LONDON Whether at home, in the car or at his
desk, designer Ben Robinson is surrounded by his favorite music
-- via his iPod or a Web jukebox like Pandora. Like other fans
all over the world, Robinson, 26, is benefiting from the music
industry's drive to reinvent itself in the digital age.
Listeners now have many new ways to buy music online --
from subscription and set-your-own price to
And, of course, there is Apple's (AAPL.O) established
online giant -- iTunes.
Since it has become so easy to get music online, Robinson,
for one, said he is buying twice as much as he used to. And he
is also going to more gigs -- all good news for an industry
that has struggled with CD sales falling at an alarming rate.
Soon there may be an even wider array of choices. Ben
Cardew, chief reporter of Music Week magazine, sees the
industry sampling lots of new ways to sell tunes to meet
demand, which he says is stronger than ever.
"Wherever you go, people are listening to iPods, music is
on adverts and the live scene is doing incredibly well. The
demand is absolutely there," Cardew said. "(There are) so many
great new ideas -- from ad-funded to subscription and giving
away your album with a newspaper."
The subject of selling music made the headlines recently
after the acclaimed rock band Radiohead sold its new album as a
digital download at its Web site for as much or as little as
fans wanted to pay (www.inrainbows.com/Store/index3.htm).
Pop star Prince gave his latest album away free with a
newspaper in Britain, generating huge publicity for a tour.
FREE OR PAID -- TAKE YOUR PICK
These days there is such a variety of choice, consumers may
want to experiment to find the best option for their individual
One model is a subscription service that provides unlimited
music for a set amount each month. Those were expected to be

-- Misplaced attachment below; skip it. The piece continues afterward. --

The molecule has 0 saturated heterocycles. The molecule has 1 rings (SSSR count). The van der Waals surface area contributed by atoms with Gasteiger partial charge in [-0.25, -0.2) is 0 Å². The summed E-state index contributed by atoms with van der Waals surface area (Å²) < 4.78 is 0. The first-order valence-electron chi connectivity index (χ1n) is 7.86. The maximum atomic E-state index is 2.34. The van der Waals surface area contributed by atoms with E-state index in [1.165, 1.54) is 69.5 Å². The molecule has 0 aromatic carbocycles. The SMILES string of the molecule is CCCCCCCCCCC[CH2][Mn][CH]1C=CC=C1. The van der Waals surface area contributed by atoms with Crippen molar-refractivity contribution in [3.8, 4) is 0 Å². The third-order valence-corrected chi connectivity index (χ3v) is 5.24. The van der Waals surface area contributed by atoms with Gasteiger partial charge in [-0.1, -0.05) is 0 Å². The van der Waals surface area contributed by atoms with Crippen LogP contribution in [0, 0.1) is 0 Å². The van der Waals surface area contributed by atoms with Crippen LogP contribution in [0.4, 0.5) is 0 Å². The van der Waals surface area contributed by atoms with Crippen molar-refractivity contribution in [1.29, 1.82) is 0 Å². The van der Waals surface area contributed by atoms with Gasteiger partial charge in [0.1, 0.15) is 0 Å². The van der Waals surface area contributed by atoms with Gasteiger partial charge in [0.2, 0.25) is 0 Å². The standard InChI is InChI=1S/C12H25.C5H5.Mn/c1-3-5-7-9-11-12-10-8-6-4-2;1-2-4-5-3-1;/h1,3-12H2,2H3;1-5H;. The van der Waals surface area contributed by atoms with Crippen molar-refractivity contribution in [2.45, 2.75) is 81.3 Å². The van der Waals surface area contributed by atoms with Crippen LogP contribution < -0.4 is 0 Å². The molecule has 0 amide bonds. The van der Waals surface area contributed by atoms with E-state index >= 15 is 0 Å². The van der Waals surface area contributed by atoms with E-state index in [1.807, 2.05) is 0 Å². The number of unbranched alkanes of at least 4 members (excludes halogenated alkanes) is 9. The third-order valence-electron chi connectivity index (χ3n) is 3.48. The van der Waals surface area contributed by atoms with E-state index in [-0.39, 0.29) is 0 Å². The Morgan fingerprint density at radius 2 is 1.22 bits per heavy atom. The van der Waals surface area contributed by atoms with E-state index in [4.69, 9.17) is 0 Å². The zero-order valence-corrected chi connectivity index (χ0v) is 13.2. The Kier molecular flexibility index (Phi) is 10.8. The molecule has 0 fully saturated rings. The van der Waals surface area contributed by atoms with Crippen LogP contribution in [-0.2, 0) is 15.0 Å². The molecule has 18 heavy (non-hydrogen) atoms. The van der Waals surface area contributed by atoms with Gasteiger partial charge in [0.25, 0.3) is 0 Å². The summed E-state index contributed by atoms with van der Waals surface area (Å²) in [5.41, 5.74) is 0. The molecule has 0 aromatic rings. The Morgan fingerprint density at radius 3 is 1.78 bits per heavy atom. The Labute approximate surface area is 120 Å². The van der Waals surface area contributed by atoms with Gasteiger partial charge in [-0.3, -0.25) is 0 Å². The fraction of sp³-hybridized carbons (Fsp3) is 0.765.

one of the most successful models when services like the
now-legal Napster NAPS.O and RealNetwork's (RNWK.O) Rhapsody
But some say the fact that you don't own the music, and can
lose it if you cancel the subscription, has resulted in turning
off consumers. Tracks sold by Napster and Rhapsody are also not
able to play on the mass-selling iPod due to their format.
One way to get around this problem is the subscription
service eMusic, which sells tracks in an MP3 format that can be
played on any digital device. But the lack of copyright
protection on the tracks means the major labels -- which sign
some of the biggest bands -- will not work with eMusic.
Other options to look into are smaller start-ups SpiralFrog
and Qtrax, which offer music downloads for free to consumers
who will watch adverts.
SpiralFrog has recently launched its service and Qtrax is
due to launch in December, while Ruckus Network Inc. already
offers a similar service to U.S. colleges.
Another spot to look for music is online radio services
Pandora and Last.fm, which work as social networks recommending
tracks between fans. Those looking for new music, particularly
from unsigned bands, may want to browse through MySpace.
And, if you're willing to pay for downloads, there is Amie
Street, which prices songs according to their popularity.
"It's definitely easier to get the music that you want now,
there's always a way," said Mark Sutherland, global editor of
trade publication Billboard. "The days of having to sift
through second-hand shops (are) pretty much long gone."
(Reporting by Kate Holton)